Jim Marshall

Jim Marshall is shown with a selection of his amplifiers. Although some bands used empty cabinets on stage to give the illusion of more musical firepower, he said: “It would be stupid to use more than three 100-watt amps, wherever and whoever you are.” (Robert Knight Archive / Redferns / January 1, 2000)

It was the physical embodiment of rock's power and majesty — a wall of black, vinyl-clad cabinets, one atop the other, crowned with a rectangular box containing the innovative circuitry that revolutionized the music.

This was the famed Marshall stack, the amplification gear that has dominated rock stages since its introduction in the early 1960s, bestowing on guitarists the ability to achieve unprecedented volume and controlled distortion.

From the Who, Eric Clapton and Jimi Hendrix in the 1960s on through Peter Frampton, Van Halen, AC/DC, Motley Crue, Guns N' Roses and Nirvana in succeeding decades, the cursive "Marshall" emblazoned on the speakers has served as an inescapable backdrop signature.

The Marshall stack was so much larger than life that it lent itself to excess as well. The famous amp in the mockumentary "Spinal Tap" with a unique setting of 11 on the dial was a Marshall, and no rock image was more over-the-top than that of KISS' four members performing in front of some 40 Marshall cabinets.

Of course, they didn't need that many.

"Hendrix used three 100-watt amps and three stacks," their inventor Jim Marshall once said. "KISS go a lot further, but most of the cabinets and amps you see on stage are dummies. We once built 80 dummy cabinets for Bon Jovi. They all do it — it's just backdrop.

"It would be stupid to use more than three 100-watt amps, wherever and whoever you are."

Marshall died Thursday at 88 in an English hospice after suffering from cancer and several severe strokes, his son Terry Marshall told the Associated Press. Musicians, competitors and fans were quick to salute Marshall, who had retained an active role at Marshall Amplification well into his 80s.

Comments on Twitter came from Motley Crue's Nikki Sixx ("R.I.P. Jim Marshall. You were responsible for some of the greatest audio moments in music's history and 50% of all our hearing loss"), Slash ("The news of Jim Marshall passing is deeply saddening. R & R will never be the same w/out him. But, his amps will live on FOREVER!") and Megadeth's David Ellefson ("You made rock n roll what it is for so many of us.")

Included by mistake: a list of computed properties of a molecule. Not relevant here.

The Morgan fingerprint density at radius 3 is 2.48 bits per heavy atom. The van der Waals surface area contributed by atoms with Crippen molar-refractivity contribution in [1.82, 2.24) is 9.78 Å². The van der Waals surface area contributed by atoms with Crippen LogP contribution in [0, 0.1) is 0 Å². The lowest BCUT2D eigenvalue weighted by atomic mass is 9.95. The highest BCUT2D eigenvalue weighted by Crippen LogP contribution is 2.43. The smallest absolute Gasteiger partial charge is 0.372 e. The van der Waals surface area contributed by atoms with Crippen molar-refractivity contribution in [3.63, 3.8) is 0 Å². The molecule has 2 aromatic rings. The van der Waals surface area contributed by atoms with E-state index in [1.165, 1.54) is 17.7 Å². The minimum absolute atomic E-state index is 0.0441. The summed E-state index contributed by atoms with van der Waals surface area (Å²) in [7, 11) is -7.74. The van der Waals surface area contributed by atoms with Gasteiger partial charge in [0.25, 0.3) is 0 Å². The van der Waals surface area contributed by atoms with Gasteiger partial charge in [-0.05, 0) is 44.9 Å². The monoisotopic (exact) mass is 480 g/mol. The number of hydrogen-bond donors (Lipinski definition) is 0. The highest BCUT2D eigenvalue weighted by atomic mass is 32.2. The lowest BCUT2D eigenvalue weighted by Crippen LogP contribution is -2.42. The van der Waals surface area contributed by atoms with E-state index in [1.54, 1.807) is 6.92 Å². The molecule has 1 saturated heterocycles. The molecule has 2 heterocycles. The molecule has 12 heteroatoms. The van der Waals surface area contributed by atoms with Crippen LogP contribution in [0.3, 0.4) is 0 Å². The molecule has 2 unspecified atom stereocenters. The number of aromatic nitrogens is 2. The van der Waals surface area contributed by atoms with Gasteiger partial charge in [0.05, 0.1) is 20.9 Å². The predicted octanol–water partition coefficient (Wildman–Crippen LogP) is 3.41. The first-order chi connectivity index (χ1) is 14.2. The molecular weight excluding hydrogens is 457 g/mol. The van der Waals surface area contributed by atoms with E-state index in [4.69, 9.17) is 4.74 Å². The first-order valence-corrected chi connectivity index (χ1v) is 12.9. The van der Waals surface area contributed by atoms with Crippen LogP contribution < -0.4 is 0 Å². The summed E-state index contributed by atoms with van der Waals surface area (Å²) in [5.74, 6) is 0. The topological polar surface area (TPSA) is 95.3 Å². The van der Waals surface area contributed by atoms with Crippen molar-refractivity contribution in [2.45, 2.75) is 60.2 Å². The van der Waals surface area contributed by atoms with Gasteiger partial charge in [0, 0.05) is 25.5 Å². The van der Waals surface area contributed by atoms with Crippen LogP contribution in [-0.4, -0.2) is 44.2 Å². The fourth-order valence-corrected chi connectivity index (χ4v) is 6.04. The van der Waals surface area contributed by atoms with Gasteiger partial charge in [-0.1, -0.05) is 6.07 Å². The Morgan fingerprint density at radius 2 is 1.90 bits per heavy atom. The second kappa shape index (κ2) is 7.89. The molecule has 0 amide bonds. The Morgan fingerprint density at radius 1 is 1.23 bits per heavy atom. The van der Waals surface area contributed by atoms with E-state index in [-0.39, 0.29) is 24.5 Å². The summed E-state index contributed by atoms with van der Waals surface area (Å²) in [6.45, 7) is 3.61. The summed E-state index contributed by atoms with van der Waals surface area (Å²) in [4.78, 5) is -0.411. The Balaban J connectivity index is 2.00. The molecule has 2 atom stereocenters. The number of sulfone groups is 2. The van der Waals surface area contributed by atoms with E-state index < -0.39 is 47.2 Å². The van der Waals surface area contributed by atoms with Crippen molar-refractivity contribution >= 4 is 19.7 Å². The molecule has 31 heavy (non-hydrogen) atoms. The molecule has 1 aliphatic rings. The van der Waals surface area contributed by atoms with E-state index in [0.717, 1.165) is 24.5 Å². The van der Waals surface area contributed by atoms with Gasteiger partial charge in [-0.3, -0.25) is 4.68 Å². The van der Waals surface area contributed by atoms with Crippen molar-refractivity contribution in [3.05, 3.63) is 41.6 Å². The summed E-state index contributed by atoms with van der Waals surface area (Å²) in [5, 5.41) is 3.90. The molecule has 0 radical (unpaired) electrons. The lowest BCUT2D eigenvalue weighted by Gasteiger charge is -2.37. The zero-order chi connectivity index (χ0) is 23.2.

"RIP Jim Marshall. Such a huge loss for the music community," was the sentiment expressed by Fullerton-based Fender Guitars, whose Bassman amplifier served as Marshall's model when he set about to redefine the technology in 1962.

It was an unlikely undertaking, but Marshall's life had consistently defied the odds. Born in London on July 29, 1923, he saw his youth interrupted by a case of bone tuberculosis that immobilized him in a hospital from the age of 5 to 13.

When he recovered, he took on menial jobs, began educating himself in engineering, learned to tap dance and became a big band singer and drummer. He worked as a toolmaker for aircraft manufacturers during World War II, but soon music took precedence.

He began giving drum lessons and opened a drum shop in London. One of his students was Mitch Mitchell, who would later introduce him to the leader of his new trio, Hendrix. The shop's customers included the son of one of Marshall's big band cohorts, a young rock musician who encouraged Marshall to add guitars and amps to his inventory.

Marshall took Pete Townshend's advice, and business boomed. When Townshend and friends such as Ritchie Blackmore learned about his technical background, they prodded him to devise an amplifier with more power and rougher tone than the pure, clean-sounding Fenders.

Marshall took on the challenge, working with guitarist-electrician Ken Bran and hiring engineer Dudley Craven away from EMI Records to help him achieve the sound he envisioned. They adapted airplane vacuum tubes into the design, Marshall packed four 12-inch speakers into a tongue-and-groove cabinet whose top half angled slightly upward and they set a 50-watt amplifier on top of it.

They got it right on the sixth prototype, but the rock musicians were becoming intoxicated with the potential of greater volume and soon their urging led to a 100-watt amp powering eight speakers — two of the cabinets in the famed stack formation.

Marshall quickly built his enterprise into a consistently successful firm, adding midrange and low-end lines to the catalog. He twice received the Queen's Award for Export Achievement and was appointed an officer of the Order of the British Empire in 2004. He was regularly listed among Britain's wealthiest individuals.

Not surprisingly, perhaps, the man known as "the father of loud" did suffer some hearing problems. But it's not what you might think.

"My right ear is not very good at all," he said in a 2005 interview with the New Zealand Herald. "And I'd always put it down to when I was playing the top cymbal, but it was probably the brass section in the orchestras I was playing [in the '50s]. So it happened before I was dealing with rock 'n' roll."

Marshall, who was married and divorced twice, is survived by his son, Terry; his daughter, Victoria; two stepchildren; grandchildren and great-grandchildren.

news.obits@latimes.com

Cromelin is a former Los Angeles Times staff writer.